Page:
Take, for example, her most famous work to date, The Co(te)lette. The title is a play on the words ‘cotelette’ (cutlet) and ‘Colette,’ as both a piece of meat and a work of art as represented in the piece. It has been filmed by Mike Higgins (of “Leaving Las Vegas” fame), whose camera follows and intrudes on the dancers. The description of the piece addresses women and flesh, and the perishability of beauty and desire as overwhelming. But after watching it, I can tell you that the description does not begin to address what the piece is about. I would say that it is more of a (porno)graphic experience of the female body and everything that it holds within: maternity, sexuality, aggression, love. It also provides us with a sensual view of female subjectivity and its struggle toward identity and definition. It is unsparing in its portrayal of women and brutal in its repetition and insistence on the themes of sexuality, violence, and aggression come to life in the bodies of the dancers and the gaze of the observers. It will enrapture you, frighten you and break your heart. It is a deeply disturbing piece.
Then there is Ohm, a piece in which resistance, action, stillness, and passivity are explored through the struggle of staying in control, which becomes compulsive and pounding, and brings you into its insistence that life is but a relay race in an endless tunnel. In I Solo Ment she takes on loss, grief and death through movement. Here we see bodies moving in ceaseless motion, meant to involve us in the loss and the grief that is eating at them. The dance begins with a death and grabs our hearts instantly with its themes of relationship, loneliness and isolation.
Van den Broek is vigorous in her pursuit of sensory registers and experience on her way to flipping the homeostatic switch in all of us. Her appetite for intensified stimulation as a way of story telling is voracious. Her work screams and whispers at the same time, and it all takes place inside you as you respond instinctually, filling in where the dancers leave off– you are taken into their experience. Perhaps the title of one of her pieces, Q61-It’s a Wonderful Life If You Can Find It, says it all. Van den Broek uses the music of Nick Cave, sweet in its crooning, and juxtaposes it with six dancers who clearly have not found the wonder in life– quite the opposite. Dressed in white on a white stage they go in and out of six boxes, sometimes naked, sometimes dressed, always lost in their ceaseless search and detached from any emotion, they move as mechanical robots wrenched by unfamiliar emotions and feelings which have lost their meaning through the compulsivity of their actions.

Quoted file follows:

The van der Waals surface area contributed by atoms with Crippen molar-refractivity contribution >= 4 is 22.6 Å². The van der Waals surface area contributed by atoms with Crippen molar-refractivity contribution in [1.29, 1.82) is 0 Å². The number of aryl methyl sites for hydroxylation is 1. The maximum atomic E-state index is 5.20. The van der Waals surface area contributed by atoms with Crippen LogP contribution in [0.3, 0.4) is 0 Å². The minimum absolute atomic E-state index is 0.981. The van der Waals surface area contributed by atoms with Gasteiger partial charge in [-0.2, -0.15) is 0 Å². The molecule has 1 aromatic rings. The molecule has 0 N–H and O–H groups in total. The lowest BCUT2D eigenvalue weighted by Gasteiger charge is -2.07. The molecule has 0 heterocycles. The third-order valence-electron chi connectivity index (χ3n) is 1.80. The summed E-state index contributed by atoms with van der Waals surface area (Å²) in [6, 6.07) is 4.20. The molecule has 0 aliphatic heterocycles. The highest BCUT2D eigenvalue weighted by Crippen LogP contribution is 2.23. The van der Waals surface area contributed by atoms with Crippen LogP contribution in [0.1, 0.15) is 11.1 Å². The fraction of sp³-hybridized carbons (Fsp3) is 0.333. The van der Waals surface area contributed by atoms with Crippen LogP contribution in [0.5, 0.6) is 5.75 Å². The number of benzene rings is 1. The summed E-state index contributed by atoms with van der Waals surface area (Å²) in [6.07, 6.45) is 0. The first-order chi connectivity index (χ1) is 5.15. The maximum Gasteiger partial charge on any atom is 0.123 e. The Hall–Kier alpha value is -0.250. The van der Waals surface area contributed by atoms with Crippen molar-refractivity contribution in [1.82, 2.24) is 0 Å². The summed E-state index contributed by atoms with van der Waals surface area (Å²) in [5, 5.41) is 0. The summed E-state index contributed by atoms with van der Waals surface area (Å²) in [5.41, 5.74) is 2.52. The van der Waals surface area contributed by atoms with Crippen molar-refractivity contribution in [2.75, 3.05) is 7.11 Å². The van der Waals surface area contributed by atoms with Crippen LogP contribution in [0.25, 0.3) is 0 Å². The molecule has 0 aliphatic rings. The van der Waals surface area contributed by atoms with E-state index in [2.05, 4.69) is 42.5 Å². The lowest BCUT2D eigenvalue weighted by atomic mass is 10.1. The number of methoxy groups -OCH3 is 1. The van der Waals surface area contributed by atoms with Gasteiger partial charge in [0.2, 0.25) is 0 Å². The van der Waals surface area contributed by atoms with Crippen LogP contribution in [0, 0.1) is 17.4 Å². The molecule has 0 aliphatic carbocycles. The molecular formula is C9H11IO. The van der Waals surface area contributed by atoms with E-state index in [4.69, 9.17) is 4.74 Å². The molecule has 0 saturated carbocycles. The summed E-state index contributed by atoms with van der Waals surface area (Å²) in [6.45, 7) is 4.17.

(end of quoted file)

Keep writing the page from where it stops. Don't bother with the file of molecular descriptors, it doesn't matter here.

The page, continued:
It is Van den Broek’s intention to pull you in and affect you, to grab you from the inside and fill you up in this cold and unemotional trance. Yet, her choreography is not strong enough nor technical enough to do this; it is her insistence and obsessiveness, her repetitive dissociation of emotion from movement that grabs you. It is her creation of the elements of trauma that demands your attention, the way her work evokes unrepresented states of mind, which are both disruptive and destabilizing because they are subjectively experienced as transgressive. By cutting off emotion from movement and dislodging cognitive awareness, Van den Broek manages to create an excess of meaning that eludes understanding, breaking down the ego and leaving us in a dysregulated state that emulates and enacts the very sensations that seek signification.
To the degree that art is transgressive it can also be generative, in that it creates the possibility of growth and evolution in its breakdown of known experience, and it is here that Ann Van den Broek delivers.
WORK TO DATE:
The Black Piece
The Red Piece
Listen & See
We Solo Men
I SOLO MENT